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The Superior Express
Superior, Nebraska
August 8, 2002     The Superior Express
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August 8, 2002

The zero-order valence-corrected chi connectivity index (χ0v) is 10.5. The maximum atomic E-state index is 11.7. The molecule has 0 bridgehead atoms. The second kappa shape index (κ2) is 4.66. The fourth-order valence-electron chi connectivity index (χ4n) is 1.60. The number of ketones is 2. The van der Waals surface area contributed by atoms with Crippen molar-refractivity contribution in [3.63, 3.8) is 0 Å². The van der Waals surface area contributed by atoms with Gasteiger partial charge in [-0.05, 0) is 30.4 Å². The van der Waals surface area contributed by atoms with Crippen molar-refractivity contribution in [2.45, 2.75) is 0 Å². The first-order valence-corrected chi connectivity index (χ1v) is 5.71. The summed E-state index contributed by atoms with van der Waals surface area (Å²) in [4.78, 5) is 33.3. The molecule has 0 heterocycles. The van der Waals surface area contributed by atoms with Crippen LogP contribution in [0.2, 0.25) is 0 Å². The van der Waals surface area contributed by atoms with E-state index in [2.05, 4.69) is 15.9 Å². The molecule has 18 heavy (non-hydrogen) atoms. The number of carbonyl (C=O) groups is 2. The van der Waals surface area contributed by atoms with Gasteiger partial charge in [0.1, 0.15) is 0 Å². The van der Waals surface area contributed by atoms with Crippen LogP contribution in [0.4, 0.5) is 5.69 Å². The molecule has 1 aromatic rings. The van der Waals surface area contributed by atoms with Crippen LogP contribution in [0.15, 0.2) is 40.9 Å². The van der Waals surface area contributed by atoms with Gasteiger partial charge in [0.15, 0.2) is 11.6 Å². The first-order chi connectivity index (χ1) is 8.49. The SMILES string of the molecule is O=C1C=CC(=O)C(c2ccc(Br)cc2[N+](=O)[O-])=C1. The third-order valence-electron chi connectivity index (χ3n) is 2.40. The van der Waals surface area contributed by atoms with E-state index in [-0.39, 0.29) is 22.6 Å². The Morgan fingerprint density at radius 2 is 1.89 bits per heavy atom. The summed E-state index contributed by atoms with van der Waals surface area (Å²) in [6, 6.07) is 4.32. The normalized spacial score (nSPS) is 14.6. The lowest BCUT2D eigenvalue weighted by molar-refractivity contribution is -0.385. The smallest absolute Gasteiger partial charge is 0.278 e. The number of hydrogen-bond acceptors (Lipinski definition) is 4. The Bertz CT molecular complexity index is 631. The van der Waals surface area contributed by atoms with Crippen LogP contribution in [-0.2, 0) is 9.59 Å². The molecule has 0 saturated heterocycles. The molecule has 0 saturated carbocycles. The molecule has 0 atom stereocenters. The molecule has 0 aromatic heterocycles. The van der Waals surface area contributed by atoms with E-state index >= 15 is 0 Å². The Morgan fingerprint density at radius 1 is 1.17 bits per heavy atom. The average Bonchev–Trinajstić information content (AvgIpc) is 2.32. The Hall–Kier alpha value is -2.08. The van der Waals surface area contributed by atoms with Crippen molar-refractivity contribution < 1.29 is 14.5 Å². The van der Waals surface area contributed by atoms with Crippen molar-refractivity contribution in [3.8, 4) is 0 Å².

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at 111 E. IVain, Mankato, Kansas 66956 Street Su Net 68978 Afeature of The Su Thursday, August 8, 2002 Price 50 Entered into the mail at Webber, Kansas, andSuperior, Nebraska County farmers opted to plant sunflowers this year which may have been a good choice considering conditions. Fields of sunflowers are doing well despite the drought. This field is located near Ionia. Voters cast primary ballots Only a few hundred Jewell County voters went to the polls Tuesday to cast their ballots in a primary election which contained only one local interest build- ing race. One person filed for the one county office to be filled this year. Several township positions were on the ballot but only a few had filings and none had a contest. The race with the greatest local interest involved Courtland and Smith Center residents seeking the state representative's post in the Kansas House. Incumbent Clay Aurand, a Republic County resident, was chal- lenged on the Republican ticket by Smith County resident Buck McClain. Jewell County voters favored Aurand with a 399 to 134 margin. The Demo- crats did not field a candidate for the state representative's post or for the two Congressional seats to be filled this year. For 1st District County Commis- sioner, the Republican incumbent, Stanley D. Colson, Mankato, is the only candidate to file for the office. Voters gave him 172 primary election votes. Most voters going to the polls cast Republican ballots. At least one voter went to the polls in each of the county' s 25 townships. Richland Township, a township which historically has voted Democratic had only one voter this election. That voter called for a Repub- lican ballot. Republican Party county-wide vote tallies follow: U.S. Senate, Tom Oyler, 47, Pat Roberts, 482; 1st District U.S. Repre- sentative, Jerry Moran, 501. Governor and Lieutenant Gover- nor, Dan Bloom and Eric Bloom, 17; Dave Kerr and Mary Birch, 235; Bob Knight and Kent Glasscock, 99; Tim Shallenburger and David Lindstrom, 173. Secretary of State, Ron Thomburgh, 406; Attorney General, David Adkins, 188, Phill Kline, 220, Charles D. McAtee, 85. State Treasurer, Lynn Jenkins, 358, Dennis M. Wilson, 123; Commissioner of Insurance, David J. Powell, 140, Bryan Riley, 84, Sandy Praeger, 225. Member State Board of Education District 5, Connie Morris, 90, I.B. addressed related sunflower processing plant y Sunflower Pro- met July 29 at the home. A conversation president of National Sun- Larry Kleingarten in was accomplished with Phone. Kleingarten answered questions Teens race through Jewell County While most Jewell County residents " were still sleeping early last Wednes- day morning, about 25 teens ran through town. The teens are from Northeast Iowa and were running from the Pacific Coast of California to their home in Iowa. covering 2,056 miles. The runners and their crews left California July 21 and were supposed to reach Wadena, Iowa. Aug. 3. Members of the group said their purpose is to raise awareness of a healthy life-style, to promote their home area and to raise funds for a community recreation center in the Valley School District located in a rural, mostly agricultural area. This is the fourth summer for the run and several runners have made all four events. In most areas the rurners are met by groups of local cross country runners and members of local organizations and clubs who accompany them lgr several miles of the journey. Some areas they have passed through have provided overnight accommodations or meals. The runners stayed in Garden City July 29. The next overnight stop was in Phillipsburg. The runners started out earlier Wednesday morning and came into Jewell County at 5:30 a.m. "They knew they were getting closer to home and this made them anxious to start early," a spokesperson said. They came through Mankato at about 7 a.m. and the next scheduled overnight stop was Seneca. They planned to reach Iowa Thursday. about processing sunflowers, market- ing the oil and told of some roadblocks that might be encountered. He is re- searching information and contact people. He did recommend a tele- conference with people at Texas A&M. Ionia post office closed 20 years ago With the 20th anniversary ofthe brought by a rural mail carrier from the closing of the Ionia Post Office Aug. 6, Jewell Post Office. who are doing research and testing of Ruby Sutton, Ionia, remembers her 28 The first Ionia Post Office was es- tablished in 1871 with Seneca Sum- mer as the first postmaster. Ruby was the 14th postmaster tbr this post office. She said the first Ionia Post Office was located on the south side of the main street and was later moved to her home. At that time, she was also the night sunflower processing.Groupmembers years of service as the postmaster at aploved setting up a tele-conference. Ionia and the importance of the local The coordinator is working on a post office to residents and her. planning grant through USDA for a Ruby was not only the town's post- feasibility study and to begin working master but also served as the area tele- toward a processing plant, phone operator for many years until the telephone company was sold to telephone operator for the Ionia Tele- phone Company. She had worked as a telephone operator since the day after she graduated from Ionia High School in 1935. She later worked as book- keeper for the telephone company. Ruby also provided a magazine ex- change for the area, as magazines were 279 approves round trip payment for Russians Southwestern Bell in 1959. Both the post office and the tele- phone office were located at Ruby's home. Ruby delights in showing visi- tors her west bedroom that once served as the post office. The only remaining reminder of the post office is the large safe, deemed immovable, which was Russian high ',heel stu- teachers will enroll at ptember stay. members, after titles, approved pay- takes helm High HighSchool is Bruce Hurford, high school and jun- ior high princi- pal. Hurford comes to Mankato from the Osawatomie School District where he taught science education in the middle various middle- This is his first ad- up in Independence, from Pittsburg He received his at Baker University. Jeannine, is em- and para- school buildings. a a teacher and social ser- have three daugh- and Bailey, who grade, and Lindsey, ping, fishing likes to play golf. s opportunity to live in It is a good place and we felt that it is ," Bruce said. ing for the round trip tickets ($14,875.) This decision was made at a recent board meeting attended by Scott Lienberger, vice president, who con- ducted the meeting, Chuck Gibson, Allan Wanklyn, John Kemmerer, Robin Griffeth and Steph Barrett. The students will be included in the Sept. 20 enrollment taken by the state, plus will factor into the count for the next two years. Supt. Ron Kelley of- fered suggestions concerning host families. Several families have volun- teered to be hosts. A private organiza- tion, International Cultural Exchange Inc., makes arrangements. No federal dollars are available for the program now. One patron was present for the bud- get hearing. The budget was approved as published. Jennifer Englland, vocational ag teacher, explained the FFA trip to Lou- isville to the National Convention Oct. 30 to Nov. 2. The farm mechanics team will compete and four officers will attend, plus two sponsors. The board approved furnishing transportation, paying sponsors' fees and one-half of each delegate'  expenses. Principal Jeff Travis reported lap- top computers arrived and teachers are receiving two days of training from Robert McCreight. Elementary teach- ers will receive computer (not lap top) application training. Problems are occurring with the high schoolgym roof. A bid of $22,000 had been received from Ryan Roofing to repair it. The matter was tabled until several board members look at the roof. Supt. Kelley asked for a 10-minute executive session on a personnel issue. No action was taken.. The board-staff picnic is Aug. 17 at per gallon was accepted. F&A and Beloit Dairy submitted milk bids. Beloit Dairy's fixed bid of 17 cents per half-pint for 2 percent, 16.5 for 1 percent and 17 for chocolate milk was accepted. The resignation of Jacinta Williams resigned as computer-clerk was ac- cepted. The position will be elimi- nated. Purchase of a new bus was dis- cussed. John Kemmerer was asked to meet with Kirby Shamburg to review new bus data and bring a recommenda- tion to the next meeting. A matter concerning real estate available for sale near the school was discussed and dismissed as not fea- sible at this time. built into a closet by Ruby's husband, Don, when he remodeled the room. "It was a happy, fun time when the post office was here," Ruby said. She remembers many locals coming to get their mail and coming on back to her kitchen forcoffee and visiting. "People would often bring in cookies, brown- ies and cake for everyone to eat and the children would play with my children's toys," she said. There was always a quilt in a frame in Ruby's dining room that the women would come and help her quilt after they got their mail. Though the post office never had a rural carrier, there were mail boxes for anyone who wanted to use one. Mail was placed in a sack and picked up or Lovewell Lake Fun Day is Saturday The Annual Lovewell Lake Fun Day on Saturday, is sponsored by Kan- sas Department of Wildlife and Parks, Lovewetl Lake Association and Ike's Marina. The day's events begin with a three on three basketball tournament at 8 a.m., with divisions for men, women and youth with a $15 entry fee per team and an eight team limit per division. Registration for the 3-D archery shoot is from 9 to 11 a.m. with catego- ries for manual or mechanical release and divisions for men, women and youth, $5 donation. Co-ed (three men and three women) mud and sand volleyball tournaments both begin at 10 a.m., double elimina- day (Thursday). Other events scheduled for the Fun Day include a casting contest at 10 a.m. and minnow races at 11 a.m., both at the marina. A lunch will be served at the marina at noon. A team log race will begin at noon at the Pioneer Day Use Area. The waterslide contest will begin at Pioneer Day Use area at 3 p.m. New this year will be an Outdoor Cook OffContest from 8 a.m, to7 p,m. at Pioneer Day Use Area. ludging is at 6 p.m. with judging tickets reserved for the first 25 persons. Additional samples will be available, depending on availability of food ehtries. Cookoff entries please pre-register and pick up registration packet at the park office by brought and left in the post office lobby in trade for another. Ruby gave souve- nir pens to post office customers every Christmas. "I lookedforward to every morning as I always could count on seeing friends," Ruby said. When Ruby decided to retire as postmaster at the age of 66, the post office was closed. The last mail deliv- ered the Ionia Post Office went out at 9:30 a.m. Aug. 6, 1982. The Ionia Post Office window and mail boxes are now on display at the Jewell County Museum. Sonny Rundell, 25. County-wide vote taliies for ballots cast for Democratic Party candidates follow: Governor and Lieutenant Gover!t nor, Kathleen Sebelius and John Moore, 58. Secretary of State, David Haley 42, Attorney General, Chris Biggs, 45; State Treasurer, Sally Finney, 53. Com- missioner of Insurance, Jim Garner, 46. Total voters cast by township in- cludes Esbon, 31, Highland, 2; Lime- stone, 6; Whitemound, 10; Jackson, 26; Montana, 8; Richland, I ; Sinclair, 9; Grant, 52; Washington, 7; Center, 171 ; Allen, 6; Prairie, 36; Vicksburg, 8; Buffalo, 77; Brownscreek, 20; Calvin, 7; Ionia, 14; Athens, 6; Erving, 4; and Uclessa 4. FiEiy-eight voters cast their ballots prior to the election. The total number of votes cast in Burr Oak. Harrison, Holmwood and Walnut was not available when this story was writ- ten early Wednesday. Estimates indi- cate Burr Oak had at least 39, Harrison 7, Holmwood, 10, and Walnut 12. It is estimated 631 voters went to the polls. Of these, at least 501 were Republican. Vote tallies reported here are unof- ficial at press time. After Tuesday's work day continued into the morning hours of Wednesday, election officials left the courthouse tbr a few hours of sleep, only return to the job later Wednesday to continue the process of double checking and recording the votes. This Washington county dog knows better than to bite a lawyer. Phill Kline, Republican candidate running for Kansas Attorney General, visited Mankato Friday and handed out campaign material to Bert Alexander and her dog Daisy. Classes begin soon Next week marks going back to school for teachers and students in Jewell County. Mankato teachers report Monday, students on Thursday. White Rock teachers also report Monday with the first day for students on Wednesday. Monday, Aug. 19 is the first day for students at Jewell-Randall with teach- ers reporting Tuesday. Mankato has new principal Bruce Hurford is at the helm as principal for Mankato Junior-Senior High School. Others new to the faculty are Don Blanchet who will teach high school social science and is head high school basketball and golf coach. Dale Dodd will teach junior high social science and is assistant junior high football coach. Dodd and his wife, Pam, who teaches at White Rock El- ementary, live in Esbon. Dale True continues as elementary" principal at Mankato Grade School. Kelley continues as superintendent Ron Kelley will continue to serve as superintendent for USD 278 and 279. The projected enrollment for Man- kate schools is 266. White Rock adds to curriculum There are no new teachers or ad- ministrators at White Rock Schools, however there are new additions to the curriculum. Spanish will be taught to elemen- tary students. At the high school, classes in anatomy, physiology and multi- media will be added. Projected enrollment is 135. Bill Walker continues as principal- superintendent: Jewell-Randall has new music teacher Dena Stephens is new band and w- cal instructor for Jewell-Randall schex)ls. JeffTravis continues as principal for the 170 students projected to attend. Russian students are expected to join the student body at Jewell later in the year. More yard art missing The Jewell County Sheriffreceived report from a resident Aug. 1 that two concrete lawn ornaments were miss- ing from a yard in Mankato. The sheriff later learned there were other residents who had noted missing lawn decorations and ornaments. The matter is under investigation by the department. Mankato Weather Bill Wood, observer Tuesday, July 30 97 65 Wednesday, July 31 100 68 Thursday, Aug. I 88 73 Friday, Aug. 2 ? 60 Saturday, Aug. 3 100 72 Sunday, Aug. 4 102 76 Monday, Aug. 5 101 71 Moisture for Aug. - 0 the Jewell Community Center. Bids for propane were received from four finns: Propane Central, Farmway, Jensen Oil and Bob's Inc. The Farmway fixed lowest bid of 44 cents tion, $ I 0 entry fee per team, eight team limit. Registrations for the basketball and volleyball tournaments must be re- ceived by Lovewell State Park by to- today (Thursday). There will be live entertainment at the cookoff area from 6 to 7 p.m. Win- hers in events with an entry, fee will receive a plaque and cash pnzes. Another storage building goes up south of the original Mankato Storage which was constructed earlier this year. The first unit is filled and there was demand to construct additional storage spaces, Both units are located in the area where the former Boogaarts store stood. The units are owned by Martha DeNayer, Mankato, and managed by her son-in-law, Wayne Dunn.